In terms of downsides, it’s worth noting that there usually aren’t any unions in international settings, so no one’s got your back should things get tricky at any point. The best advice I would give to colleagues teaching internationally in this regard would be to understand that things can move very quickly out here sometimes and that always being prepared to move unexpectedly to another school, sometimes even in another country, is an important mindset to develop.
Source: Doha British School
Once you’ve secured a position abroad (and you will, because there are still so many schools looking for UK-trained teachers), it’s vital to realise that when you’re working in an international school, although there may be many things lifted directly from the UK (the teachers, the curriculum, and so on), you’re not actually in the UK anymore. As obvious as this may seem, this simple perspective is worth adopting from day one if you really want to get to grips with the culture of your new setting. If you think that you can simply copy and paste everything that worked for you in a completely different environment in the UK and make it work abroad, then think again. There will be ways of doing things which seem utterly alien to you at first and which will take some time to become accustomed with but which are suited perfectly for the local cultural needs of your new school. For the first few weeks, watching and learning will be key to both your continued professional success and your personal wellbeing. There are different keys for different doors in terms of what works well for each setting, basically.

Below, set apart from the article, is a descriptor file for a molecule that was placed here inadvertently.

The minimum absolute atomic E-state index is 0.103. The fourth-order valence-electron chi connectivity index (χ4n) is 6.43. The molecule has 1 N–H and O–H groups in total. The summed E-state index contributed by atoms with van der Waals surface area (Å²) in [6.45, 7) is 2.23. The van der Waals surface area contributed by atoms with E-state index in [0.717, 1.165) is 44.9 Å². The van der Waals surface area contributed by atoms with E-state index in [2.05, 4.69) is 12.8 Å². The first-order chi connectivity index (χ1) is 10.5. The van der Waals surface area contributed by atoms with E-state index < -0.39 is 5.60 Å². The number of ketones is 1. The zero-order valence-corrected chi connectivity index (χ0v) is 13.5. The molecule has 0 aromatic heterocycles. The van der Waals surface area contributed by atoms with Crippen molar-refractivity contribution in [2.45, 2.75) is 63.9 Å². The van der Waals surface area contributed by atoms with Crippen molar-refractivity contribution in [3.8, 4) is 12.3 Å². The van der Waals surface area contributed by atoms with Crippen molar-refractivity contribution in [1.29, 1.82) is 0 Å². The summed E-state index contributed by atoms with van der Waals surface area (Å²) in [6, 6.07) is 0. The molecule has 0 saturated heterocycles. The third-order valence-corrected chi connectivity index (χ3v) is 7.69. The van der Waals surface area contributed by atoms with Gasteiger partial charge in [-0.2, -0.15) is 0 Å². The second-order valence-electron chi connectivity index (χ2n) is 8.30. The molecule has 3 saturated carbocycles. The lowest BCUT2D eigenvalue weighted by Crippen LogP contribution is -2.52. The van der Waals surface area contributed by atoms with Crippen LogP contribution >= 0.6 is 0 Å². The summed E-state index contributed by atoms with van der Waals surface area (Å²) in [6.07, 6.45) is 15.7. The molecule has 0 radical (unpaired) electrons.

So, if this article hasn’t put you off working abroad entirely, let’s focus now upon how to apply for a position in an international school. The majority of schools, and certainly those which are most reputable, tend to still post positions on TES so you can apply directly via conventional routes, but it may also be worth signing up with a few agencies. In my own school, during the recruitment season, we usually go with TES applications first but then mop up any areas where we couldn’t find what we were looking for via trusted agencies. We typically have a lot of applications for each position, so we’re lucky enough to be able to take our pick of the best candidates available. When you’re writing your covering letter, make sure that it’s not just an obviously generic affair which you simply send to loads of different schools. Personally, I like to know that you’ve done your homework on our school and that you are not only certain that you’d be a good fit for us but also that you can demonstrate how exactly this is the case. During the interview itself, if you get that far, I would also recommend that you show as much of your personality as you do your professional expertise because those doing the interviewing need to be convinced that they can work alongside you for the next few years.
Finally, once you’re in a position, stay there for a while. Nothing puts me off more than looking at applications and seeing that teachers have moved around every two years because this makes me think that they’re more interested in backpacking than they are in teaching! You’ll move on and enjoy another setting eventually, but you don’t need to be in such a rush.